Anger in the Age of

flashback, 1996, NY, statue

Anger.

Whether misdirected or in the form of cyber-bullying, or through my former articles about stress & anger management, or any of the stories I shared about abuse during my time with STMND, anger is a topic we’re quite familiar with here at CardCastles.

So some of the replies I got today due to my support of another strong woman, Maxine Waters, didn’t surprise me.

chat iconThese may seem like two simple pieces of the internet at first glance. Although I did notice something and have been noticing this over & over play out again & again.
When you look at this from a broader scale, it may be clear to some that this response is the language of hate, and not just mere opinion.

Let’s dive deeper, shall we?

Calling someone like Maxine or myself crazy, from the pedestal that many of these cult followers stand on, is something abusers and controllers, bullies and dictactors have done since the beginning of time. They try to silence or discredit the person by calling the person, “crazy” thus nulling their opinion. Some of the cultists that responded to what I said up there called me crazy too for calling her a strong woman.

That kind of language is something I’m all too familiar with, coming from a cycle of abuse myself. I lived with a family member that used this tactic on both my mother and myself often.

In a society where I think most of us are trying to eradicate the stigma surrounding mental illness, language like this is a double-edged sword. Let’s face it, though. People that could support this regime don’t exactly care about anyone—not even themselves.

This is a pattern I’m seeing in all of these people that support this regime. They appear brainwashed, are usually not of high intelligence, and have abusive and/or racist tendencies. They use religion as a means to hide behind and defend their hideous actions. It is sickening to watch and to say the lot of that are sane in this country are tired of it is far beyond an understatement.

This type of silencing and spiritual and psychologial and even generational warfare they have begun will have lasting effects for generations to come.

Despite them and their abuse,

I am telling all of you with a heart and soul left in your body to speak up now and condemn all of this madness every single time you see it.

Now is not the time to be silent and respectful anymore.

We are going through a full blown crisis of epic proportions in this country and we have to protect our youth while uplifting each other. It is a damn war zone out here with all of this violence happening and such hate in the air.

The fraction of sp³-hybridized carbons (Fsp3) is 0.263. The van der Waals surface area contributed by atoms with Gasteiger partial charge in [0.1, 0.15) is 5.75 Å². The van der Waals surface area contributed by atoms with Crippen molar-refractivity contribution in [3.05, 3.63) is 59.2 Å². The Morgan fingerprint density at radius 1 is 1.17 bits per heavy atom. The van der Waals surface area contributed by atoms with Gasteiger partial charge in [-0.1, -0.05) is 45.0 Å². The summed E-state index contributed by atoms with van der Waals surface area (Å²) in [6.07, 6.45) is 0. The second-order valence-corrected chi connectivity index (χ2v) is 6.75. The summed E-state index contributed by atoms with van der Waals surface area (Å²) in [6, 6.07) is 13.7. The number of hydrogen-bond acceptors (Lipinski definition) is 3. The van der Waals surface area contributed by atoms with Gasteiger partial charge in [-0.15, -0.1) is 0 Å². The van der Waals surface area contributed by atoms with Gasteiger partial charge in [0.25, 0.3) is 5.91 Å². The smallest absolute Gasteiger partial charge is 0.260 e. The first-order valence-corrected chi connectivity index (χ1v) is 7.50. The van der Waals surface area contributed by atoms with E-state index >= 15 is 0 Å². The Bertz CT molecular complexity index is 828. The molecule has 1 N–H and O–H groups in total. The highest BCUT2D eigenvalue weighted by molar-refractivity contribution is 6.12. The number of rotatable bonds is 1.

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Anger Management

Anger PangsOne of the most powerful of our human emotions is anger. Sadly, it’s also the most destructive. It can ruin relationships, void employment, and cause a monstrous amount of anxiety to the person it holds captive.

Anger can manifest in a variety of forms. Some studies say it is most commonly followed by sadness or vice versa. There are facts that support fear being anger’s long lost cousin.

If you or someone you know is having trouble with anger the tips below may be of some help.

Before reading on – Read this 1st

 Please do not mistake these tips and tools for medical advice or treatment. (This is specifically vital in cases where you or the person in question is indeed in crisis.) These are simply some steps I’ve taken that have helped me and those surrounding.

  • When you come in contact with your trigger[1], be aware of it. This mainly translates to being aware of your surroundings and trying to avoid things that set off your anger.
  • Don’t let disagreements turn into heated arguments. Simple and concise. If you feel yourself wanting to scream, take time to breathe deep and calm yourself. Don’t even respond if you can’t do it calmly. If the other person nags at you to respond…you may need to reconsider the friendship or relationship. Someone that knows you have an anger problem and only fuels it may be toxic to you. (That brings us to our next point.)
  • Dump toxic relationships. These will only hinder your progress. (It may even render it useless.) This is relatively self-explanatory. People in your life that do the opposite of supporting you shouldn’t be there. They’ll only cause more heartache and eventually more outbursts from you.
  • Let go. Walk away. This is the golden rule. It sounds so cheesy but it really is true. When you feel your skin get hot and your blood is boiling – there’s still about a 30 second window to step right out of that situation.
  • Meditate. It doesn’t take much to set some time aside and clear your head. Even if it’s only 10 minutes of your day, you’ll be better off for it.

 

The above mentioned tools are just some of many. These are just the ones that have helped me and those around me the most. If you know someone dealing with severe anger, there is help out there. There is a long list of resources available in each county, state, and even country. Anger management groups are held in countless clinics everywhere. It’s not such a bad idea to try them out.

There are two other articles of mine that have been a great deal of help to some people. This is part of that series. Think of it as a “Part 3” of sorts.

The others are: Stress Management and Grief Management.

 


[1] trigger: In psychological terms, this means something that sets a person off. It could be (but is not limited to) an object, an event, a place, or even another person.

This form of the word is most commonly used in treatment facilities, in group or individual therapy, and amongst psychologists and psychiatrists alike.